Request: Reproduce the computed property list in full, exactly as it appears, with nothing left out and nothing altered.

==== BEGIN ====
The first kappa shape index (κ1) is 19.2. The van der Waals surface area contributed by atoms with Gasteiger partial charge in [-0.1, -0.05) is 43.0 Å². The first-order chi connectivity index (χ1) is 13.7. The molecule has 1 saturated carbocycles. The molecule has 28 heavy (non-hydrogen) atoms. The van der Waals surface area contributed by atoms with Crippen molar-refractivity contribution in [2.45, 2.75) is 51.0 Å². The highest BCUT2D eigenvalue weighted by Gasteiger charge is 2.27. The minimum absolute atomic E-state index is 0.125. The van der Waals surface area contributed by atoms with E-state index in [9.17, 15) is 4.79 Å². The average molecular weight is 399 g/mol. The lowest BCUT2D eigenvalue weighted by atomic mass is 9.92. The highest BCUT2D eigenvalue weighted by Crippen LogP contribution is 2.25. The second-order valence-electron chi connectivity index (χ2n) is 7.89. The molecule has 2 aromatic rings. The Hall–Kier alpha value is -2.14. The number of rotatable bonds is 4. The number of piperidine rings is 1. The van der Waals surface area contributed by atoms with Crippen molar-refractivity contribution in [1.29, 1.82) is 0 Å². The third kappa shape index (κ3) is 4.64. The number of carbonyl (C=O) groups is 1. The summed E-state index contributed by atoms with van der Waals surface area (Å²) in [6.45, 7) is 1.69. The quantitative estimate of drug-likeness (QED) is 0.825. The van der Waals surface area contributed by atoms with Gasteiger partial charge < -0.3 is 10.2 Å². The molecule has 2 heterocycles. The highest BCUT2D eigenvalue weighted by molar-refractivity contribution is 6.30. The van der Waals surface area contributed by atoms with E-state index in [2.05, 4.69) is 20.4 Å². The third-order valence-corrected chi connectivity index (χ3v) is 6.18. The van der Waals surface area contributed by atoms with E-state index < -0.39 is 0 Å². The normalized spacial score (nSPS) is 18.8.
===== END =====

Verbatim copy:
The first kappa shape index (κ1) is 19.2. The van der Waals surface area contributed by atoms with Gasteiger partial charge in [-0.1, -0.05) is 43.0 Å². The first-order chi connectivity index (χ1) is 13.7. The molecule has 1 saturated carbocycles. The molecule has 28 heavy (non-hydrogen) atoms. The van der Waals surface area contributed by atoms with Crippen molar-refractivity contribution in [2.45, 2.75) is 51.0 Å². The highest BCUT2D eigenvalue weighted by Gasteiger charge is 2.27. The minimum absolute atomic E-state index is 0.125. The van der Waals surface area contributed by atoms with E-state index in [9.17, 15) is 4.79 Å². The average molecular weight is 399 g/mol. The lowest BCUT2D eigenvalue weighted by atomic mass is 9.92. The highest BCUT2D eigenvalue weighted by Crippen LogP contribution is 2.25. The second-order valence-electron chi connectivity index (χ2n) is 7.89. The molecule has 2 aromatic rings. The Hall–Kier alpha value is -2.14. The number of rotatable bonds is 4. The number of piperidine rings is 1. The van der Waals surface area contributed by atoms with Crippen molar-refractivity contribution in [1.29, 1.82) is 0 Å². The third kappa shape index (κ3) is 4.64. The number of carbonyl (C=O) groups is 1. The summed E-state index contributed by atoms with van der Waals surface area (Å²) in [6.45, 7) is 1.69. The quantitative estimate of drug-likeness (QED) is 0.825. The van der Waals surface area contributed by atoms with Gasteiger partial charge < -0.3 is 10.2 Å². The molecule has 2 heterocycles. The highest BCUT2D eigenvalue weighted by molar-refractivity contribution is 6.30. The van der Waals surface area contributed by atoms with E-state index in [2.05, 4.69) is 20.4 Å². The third-order valence-corrected chi connectivity index (χ3v) is 6.18. The van der Waals surface area contributed by atoms with E-state index < -0.39 is 0 Å². The normalized spacial score (nSPS) is 18.8.